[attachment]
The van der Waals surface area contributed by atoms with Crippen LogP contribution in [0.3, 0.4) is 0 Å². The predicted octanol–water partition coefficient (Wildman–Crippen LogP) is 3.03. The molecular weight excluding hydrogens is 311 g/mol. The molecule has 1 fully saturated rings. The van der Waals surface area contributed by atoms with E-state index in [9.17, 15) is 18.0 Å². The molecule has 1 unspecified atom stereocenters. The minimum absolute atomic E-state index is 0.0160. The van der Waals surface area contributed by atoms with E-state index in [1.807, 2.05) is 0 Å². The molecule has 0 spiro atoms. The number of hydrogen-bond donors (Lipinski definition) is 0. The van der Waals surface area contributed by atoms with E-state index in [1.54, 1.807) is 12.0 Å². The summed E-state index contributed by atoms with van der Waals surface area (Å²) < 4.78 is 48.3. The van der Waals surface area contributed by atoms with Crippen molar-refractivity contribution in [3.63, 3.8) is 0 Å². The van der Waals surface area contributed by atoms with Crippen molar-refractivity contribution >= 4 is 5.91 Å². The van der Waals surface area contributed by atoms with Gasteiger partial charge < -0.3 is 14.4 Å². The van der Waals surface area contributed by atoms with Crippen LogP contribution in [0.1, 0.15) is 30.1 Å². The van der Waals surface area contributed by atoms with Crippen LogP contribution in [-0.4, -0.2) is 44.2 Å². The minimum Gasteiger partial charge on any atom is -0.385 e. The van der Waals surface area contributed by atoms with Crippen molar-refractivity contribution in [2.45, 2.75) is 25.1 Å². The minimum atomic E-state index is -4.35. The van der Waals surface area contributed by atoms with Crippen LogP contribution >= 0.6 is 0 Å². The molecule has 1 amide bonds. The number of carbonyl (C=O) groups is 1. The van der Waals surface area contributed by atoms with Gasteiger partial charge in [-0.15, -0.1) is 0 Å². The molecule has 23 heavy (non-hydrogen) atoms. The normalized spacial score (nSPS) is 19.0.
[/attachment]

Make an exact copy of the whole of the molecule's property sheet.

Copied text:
The van der Waals surface area contributed by atoms with Crippen LogP contribution in [0.3, 0.4) is 0 Å². The predicted octanol–water partition coefficient (Wildman–Crippen LogP) is 3.03. The molecular weight excluding hydrogens is 311 g/mol. The molecule has 1 fully saturated rings. The van der Waals surface area contributed by atoms with E-state index in [9.17, 15) is 18.0 Å². The molecule has 1 unspecified atom stereocenters. The minimum absolute atomic E-state index is 0.0160. The van der Waals surface area contributed by atoms with E-state index in [1.807, 2.05) is 0 Å². The molecule has 0 spiro atoms. The number of hydrogen-bond donors (Lipinski definition) is 0. The van der Waals surface area contributed by atoms with E-state index in [1.54, 1.807) is 12.0 Å². The summed E-state index contributed by atoms with van der Waals surface area (Å²) < 4.78 is 48.3. The van der Waals surface area contributed by atoms with Crippen molar-refractivity contribution in [3.63, 3.8) is 0 Å². The van der Waals surface area contributed by atoms with Crippen molar-refractivity contribution >= 4 is 5.91 Å². The van der Waals surface area contributed by atoms with Gasteiger partial charge < -0.3 is 14.4 Å². The van der Waals surface area contributed by atoms with Crippen LogP contribution in [0.1, 0.15) is 30.1 Å². The van der Waals surface area contributed by atoms with Crippen LogP contribution in [-0.4, -0.2) is 44.2 Å². The minimum Gasteiger partial charge on any atom is -0.385 e. The van der Waals surface area contributed by atoms with Crippen molar-refractivity contribution in [2.45, 2.75) is 25.1 Å². The minimum atomic E-state index is -4.35. The van der Waals surface area contributed by atoms with Crippen LogP contribution >= 0.6 is 0 Å². The molecule has 1 amide bonds. The number of carbonyl (C=O) groups is 1. The van der Waals surface area contributed by atoms with Gasteiger partial charge in [-0.15, -0.1) is 0 Å². The molecule has 23 heavy (non-hydrogen) atoms. The normalized spacial score (nSPS) is 19.0.